Two Americans decide to risk their lives by traveling through the Infected Zone -- a militarized zone in Mexico that is filled with giant monsters -- in order to return home to America, but what they find when they get there will be even more shocking... In the late 2000's, films like CLOVERFIELD, THE HOST, and THE MIST brought giant monster movies back to the big screens around the world in a huge way. One film that managed to fly under the radar and gain its own underground following was Gareth Edwards' MONSTERS, a movie whose enormous scale reaches far beyond its modest budget.
In MONSTERS, it isn't what you see that is the most frightening, but what you don't see. The giant creatures are always lurking just out of sight, hidden by the darkness, but their presence is constantly alluded to through the shifts in light and sound. It is most like Frank Darabont's stellar THE MIST in this way. While it isn't told in the same first-person perspective as CLOVERFIELD, it has the same general look and feel as many of the 'found footage' films thanks to the documentary-style filming and incredible attention to detail that is paid to the road signs and exteriors. Whitney Able and Scoot McNairy share a genuine chemistry on screen, and their unpolished performances lend them an instant credibility. MONSTERS also hides several significant political implications surrounding immigration law behind the brilliant guise of a monster movie. The title may seem misleading since there are really only a few monsters, but the underlying message might suggest that America's exclusionistic border policies make us the true monsters. Even though Edwards is sure to displease many fans with his minimalist approach and abrupt ending, MONSTERS is still a huge accomplishment for Independent SciFi and Horror!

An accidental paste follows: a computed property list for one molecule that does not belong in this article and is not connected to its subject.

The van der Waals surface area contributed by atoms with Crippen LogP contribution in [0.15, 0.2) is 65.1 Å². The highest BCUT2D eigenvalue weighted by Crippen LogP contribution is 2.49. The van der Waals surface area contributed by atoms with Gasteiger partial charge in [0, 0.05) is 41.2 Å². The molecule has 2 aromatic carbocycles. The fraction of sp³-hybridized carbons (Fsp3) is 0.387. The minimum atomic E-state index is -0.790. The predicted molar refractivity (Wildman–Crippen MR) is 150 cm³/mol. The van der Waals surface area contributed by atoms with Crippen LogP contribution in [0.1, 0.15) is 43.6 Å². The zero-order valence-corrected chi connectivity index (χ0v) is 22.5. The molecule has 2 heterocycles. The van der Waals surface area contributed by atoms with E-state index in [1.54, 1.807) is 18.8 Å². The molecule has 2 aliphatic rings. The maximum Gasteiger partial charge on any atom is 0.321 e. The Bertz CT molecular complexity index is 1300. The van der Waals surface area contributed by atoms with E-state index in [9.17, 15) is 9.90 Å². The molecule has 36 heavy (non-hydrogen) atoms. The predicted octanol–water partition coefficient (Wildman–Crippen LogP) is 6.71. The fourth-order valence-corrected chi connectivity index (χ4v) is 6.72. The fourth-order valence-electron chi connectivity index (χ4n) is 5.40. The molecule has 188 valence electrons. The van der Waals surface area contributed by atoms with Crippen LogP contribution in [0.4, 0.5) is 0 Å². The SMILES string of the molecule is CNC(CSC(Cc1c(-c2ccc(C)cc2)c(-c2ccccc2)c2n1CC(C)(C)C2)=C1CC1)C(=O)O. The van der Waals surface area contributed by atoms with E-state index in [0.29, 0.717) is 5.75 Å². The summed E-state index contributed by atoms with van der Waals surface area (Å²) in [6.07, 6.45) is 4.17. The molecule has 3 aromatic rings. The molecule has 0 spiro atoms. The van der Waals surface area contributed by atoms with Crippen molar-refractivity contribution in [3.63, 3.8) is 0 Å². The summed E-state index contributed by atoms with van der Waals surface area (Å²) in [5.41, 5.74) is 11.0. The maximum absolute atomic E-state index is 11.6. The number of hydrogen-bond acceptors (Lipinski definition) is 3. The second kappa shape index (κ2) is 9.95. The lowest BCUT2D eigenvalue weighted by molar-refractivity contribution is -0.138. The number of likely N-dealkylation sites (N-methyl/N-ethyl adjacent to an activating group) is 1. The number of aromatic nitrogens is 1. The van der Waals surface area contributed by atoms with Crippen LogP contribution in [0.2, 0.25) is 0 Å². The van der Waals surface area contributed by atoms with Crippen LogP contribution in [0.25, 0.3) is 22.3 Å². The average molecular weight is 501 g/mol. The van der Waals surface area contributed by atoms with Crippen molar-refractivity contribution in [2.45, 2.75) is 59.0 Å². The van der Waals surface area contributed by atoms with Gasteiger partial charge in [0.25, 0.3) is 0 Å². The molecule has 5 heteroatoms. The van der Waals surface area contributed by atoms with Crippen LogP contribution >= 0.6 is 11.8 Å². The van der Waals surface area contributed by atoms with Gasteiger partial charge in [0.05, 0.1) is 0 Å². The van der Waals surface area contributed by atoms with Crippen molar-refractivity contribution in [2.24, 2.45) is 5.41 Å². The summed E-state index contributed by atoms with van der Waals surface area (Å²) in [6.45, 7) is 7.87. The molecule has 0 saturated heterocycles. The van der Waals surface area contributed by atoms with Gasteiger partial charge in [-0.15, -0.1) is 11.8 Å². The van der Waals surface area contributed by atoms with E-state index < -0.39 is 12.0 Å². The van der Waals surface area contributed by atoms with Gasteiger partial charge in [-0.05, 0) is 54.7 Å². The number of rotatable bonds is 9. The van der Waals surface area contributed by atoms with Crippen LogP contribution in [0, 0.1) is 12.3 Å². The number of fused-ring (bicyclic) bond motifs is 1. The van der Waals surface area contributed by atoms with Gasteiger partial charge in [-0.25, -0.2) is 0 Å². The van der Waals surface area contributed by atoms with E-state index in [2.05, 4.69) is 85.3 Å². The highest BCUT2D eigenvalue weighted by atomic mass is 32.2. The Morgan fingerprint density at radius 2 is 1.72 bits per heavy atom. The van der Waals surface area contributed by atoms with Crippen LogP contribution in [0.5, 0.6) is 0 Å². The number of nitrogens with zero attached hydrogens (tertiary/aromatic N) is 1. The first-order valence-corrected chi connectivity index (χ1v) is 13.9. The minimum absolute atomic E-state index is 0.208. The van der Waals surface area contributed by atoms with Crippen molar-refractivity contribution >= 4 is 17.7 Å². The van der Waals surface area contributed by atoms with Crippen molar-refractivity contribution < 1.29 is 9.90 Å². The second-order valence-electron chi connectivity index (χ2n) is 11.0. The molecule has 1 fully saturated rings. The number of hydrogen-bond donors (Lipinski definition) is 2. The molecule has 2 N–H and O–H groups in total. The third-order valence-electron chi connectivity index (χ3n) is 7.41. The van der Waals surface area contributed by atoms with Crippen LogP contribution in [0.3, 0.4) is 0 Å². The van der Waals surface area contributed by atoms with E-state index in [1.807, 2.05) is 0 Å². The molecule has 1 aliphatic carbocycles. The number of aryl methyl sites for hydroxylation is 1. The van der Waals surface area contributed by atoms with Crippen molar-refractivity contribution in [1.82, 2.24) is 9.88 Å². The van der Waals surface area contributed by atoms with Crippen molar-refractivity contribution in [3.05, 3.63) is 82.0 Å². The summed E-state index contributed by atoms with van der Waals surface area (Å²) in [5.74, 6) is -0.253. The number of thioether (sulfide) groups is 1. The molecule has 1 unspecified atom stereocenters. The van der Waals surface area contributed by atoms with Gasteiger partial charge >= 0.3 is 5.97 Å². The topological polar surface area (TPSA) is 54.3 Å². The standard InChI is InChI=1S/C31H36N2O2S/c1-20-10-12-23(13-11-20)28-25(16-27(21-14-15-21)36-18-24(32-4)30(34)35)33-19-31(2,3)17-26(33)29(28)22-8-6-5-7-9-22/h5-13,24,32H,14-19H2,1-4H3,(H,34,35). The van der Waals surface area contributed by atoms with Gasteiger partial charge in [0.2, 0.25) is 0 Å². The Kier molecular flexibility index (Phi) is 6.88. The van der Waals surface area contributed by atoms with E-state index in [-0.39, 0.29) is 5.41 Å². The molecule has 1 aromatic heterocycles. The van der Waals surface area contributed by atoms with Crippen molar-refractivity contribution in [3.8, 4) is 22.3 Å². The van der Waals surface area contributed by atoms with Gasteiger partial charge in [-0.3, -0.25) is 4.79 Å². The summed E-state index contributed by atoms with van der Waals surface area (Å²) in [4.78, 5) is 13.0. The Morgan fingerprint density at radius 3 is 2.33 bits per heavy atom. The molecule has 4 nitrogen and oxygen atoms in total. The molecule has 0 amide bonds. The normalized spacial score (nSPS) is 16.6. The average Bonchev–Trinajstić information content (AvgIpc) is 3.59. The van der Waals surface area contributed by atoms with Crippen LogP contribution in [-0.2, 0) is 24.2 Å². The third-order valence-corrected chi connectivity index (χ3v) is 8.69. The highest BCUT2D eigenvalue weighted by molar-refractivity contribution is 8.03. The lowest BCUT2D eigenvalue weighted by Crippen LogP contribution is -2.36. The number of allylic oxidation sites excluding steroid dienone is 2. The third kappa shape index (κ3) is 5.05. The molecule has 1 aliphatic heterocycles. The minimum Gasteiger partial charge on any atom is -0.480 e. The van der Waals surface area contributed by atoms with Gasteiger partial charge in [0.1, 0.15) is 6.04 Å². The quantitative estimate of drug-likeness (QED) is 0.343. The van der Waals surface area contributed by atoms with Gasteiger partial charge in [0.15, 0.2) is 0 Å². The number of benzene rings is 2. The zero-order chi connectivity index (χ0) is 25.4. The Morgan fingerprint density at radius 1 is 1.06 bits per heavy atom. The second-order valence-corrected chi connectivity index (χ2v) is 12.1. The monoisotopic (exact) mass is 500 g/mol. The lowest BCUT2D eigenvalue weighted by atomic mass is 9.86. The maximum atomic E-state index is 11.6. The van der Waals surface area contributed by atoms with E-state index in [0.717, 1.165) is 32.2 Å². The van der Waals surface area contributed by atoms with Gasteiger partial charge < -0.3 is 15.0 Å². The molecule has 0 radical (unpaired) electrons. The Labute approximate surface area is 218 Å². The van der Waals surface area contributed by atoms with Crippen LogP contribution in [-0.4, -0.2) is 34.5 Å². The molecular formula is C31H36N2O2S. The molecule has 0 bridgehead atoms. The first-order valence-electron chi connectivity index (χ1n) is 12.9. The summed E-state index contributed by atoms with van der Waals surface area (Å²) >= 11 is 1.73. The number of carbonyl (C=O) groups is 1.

If you liked MONSTERS, check out:
DISTRICT 9, CLOVERFIELD, THE MIST, CARRIERS, RIGHT AT YOUR DOOR, THE HOST.